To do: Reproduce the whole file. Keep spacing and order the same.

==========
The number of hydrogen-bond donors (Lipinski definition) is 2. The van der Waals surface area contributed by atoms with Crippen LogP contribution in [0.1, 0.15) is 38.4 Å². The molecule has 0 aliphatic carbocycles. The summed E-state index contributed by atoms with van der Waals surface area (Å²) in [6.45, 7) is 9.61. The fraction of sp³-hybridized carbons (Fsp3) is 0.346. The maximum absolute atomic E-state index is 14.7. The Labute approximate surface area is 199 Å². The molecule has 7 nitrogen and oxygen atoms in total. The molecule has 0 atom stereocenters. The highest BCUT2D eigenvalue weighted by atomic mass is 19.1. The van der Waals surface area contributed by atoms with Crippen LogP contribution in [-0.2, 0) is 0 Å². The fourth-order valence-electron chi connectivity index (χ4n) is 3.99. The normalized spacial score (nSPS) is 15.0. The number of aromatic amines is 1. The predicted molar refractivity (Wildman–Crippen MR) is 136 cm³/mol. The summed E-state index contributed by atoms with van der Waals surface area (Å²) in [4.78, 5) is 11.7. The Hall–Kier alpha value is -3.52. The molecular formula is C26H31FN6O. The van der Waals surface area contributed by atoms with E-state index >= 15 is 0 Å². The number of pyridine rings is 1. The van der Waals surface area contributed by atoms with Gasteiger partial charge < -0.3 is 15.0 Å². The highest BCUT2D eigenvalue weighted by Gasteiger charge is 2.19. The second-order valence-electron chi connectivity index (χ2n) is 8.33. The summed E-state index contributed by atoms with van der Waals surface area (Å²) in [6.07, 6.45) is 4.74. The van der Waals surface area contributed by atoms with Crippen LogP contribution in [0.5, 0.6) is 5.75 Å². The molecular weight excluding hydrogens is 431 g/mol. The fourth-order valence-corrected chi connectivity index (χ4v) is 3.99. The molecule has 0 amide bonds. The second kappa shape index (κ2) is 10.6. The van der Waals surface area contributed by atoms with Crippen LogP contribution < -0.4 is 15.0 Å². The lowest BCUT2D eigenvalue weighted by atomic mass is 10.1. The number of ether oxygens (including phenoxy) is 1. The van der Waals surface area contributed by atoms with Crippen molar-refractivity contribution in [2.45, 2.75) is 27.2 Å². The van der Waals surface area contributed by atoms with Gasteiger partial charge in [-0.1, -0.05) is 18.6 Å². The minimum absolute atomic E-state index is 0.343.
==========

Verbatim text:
The number of hydrogen-bond donors (Lipinski definition) is 2. The van der Waals surface area contributed by atoms with Crippen LogP contribution in [0.1, 0.15) is 38.4 Å². The molecule has 0 aliphatic carbocycles. The summed E-state index contributed by atoms with van der Waals surface area (Å²) in [6.45, 7) is 9.61. The fraction of sp³-hybridized carbons (Fsp3) is 0.346. The maximum absolute atomic E-state index is 14.7. The Labute approximate surface area is 199 Å². The molecule has 7 nitrogen and oxygen atoms in total. The molecule has 0 atom stereocenters. The highest BCUT2D eigenvalue weighted by atomic mass is 19.1. The van der Waals surface area contributed by atoms with Crippen LogP contribution in [-0.2, 0) is 0 Å². The fourth-order valence-electron chi connectivity index (χ4n) is 3.99. The normalized spacial score (nSPS) is 15.0. The number of aromatic amines is 1. The predicted molar refractivity (Wildman–Crippen MR) is 136 cm³/mol. The summed E-state index contributed by atoms with van der Waals surface area (Å²) in [4.78, 5) is 11.7. The Hall–Kier alpha value is -3.52. The molecular formula is C26H31FN6O. The van der Waals surface area contributed by atoms with E-state index >= 15 is 0 Å². The number of pyridine rings is 1. The van der Waals surface area contributed by atoms with Gasteiger partial charge < -0.3 is 15.0 Å². The highest BCUT2D eigenvalue weighted by Gasteiger charge is 2.19. The second-order valence-electron chi connectivity index (χ2n) is 8.33. The summed E-state index contributed by atoms with van der Waals surface area (Å²) in [6.07, 6.45) is 4.74. The van der Waals surface area contributed by atoms with Crippen LogP contribution in [0.5, 0.6) is 5.75 Å². The molecular weight excluding hydrogens is 431 g/mol. The fourth-order valence-corrected chi connectivity index (χ4v) is 3.99. The molecule has 0 amide bonds. The second kappa shape index (κ2) is 10.6. The van der Waals surface area contributed by atoms with Crippen LogP contribution < -0.4 is 15.0 Å². The lowest BCUT2D eigenvalue weighted by atomic mass is 10.1. The number of ether oxygens (including phenoxy) is 1. The van der Waals surface area contributed by atoms with Crippen molar-refractivity contribution in [2.45, 2.75) is 27.2 Å². The van der Waals surface area contributed by atoms with Gasteiger partial charge in [-0.1, -0.05) is 18.6 Å². The minimum absolute atomic E-state index is 0.343.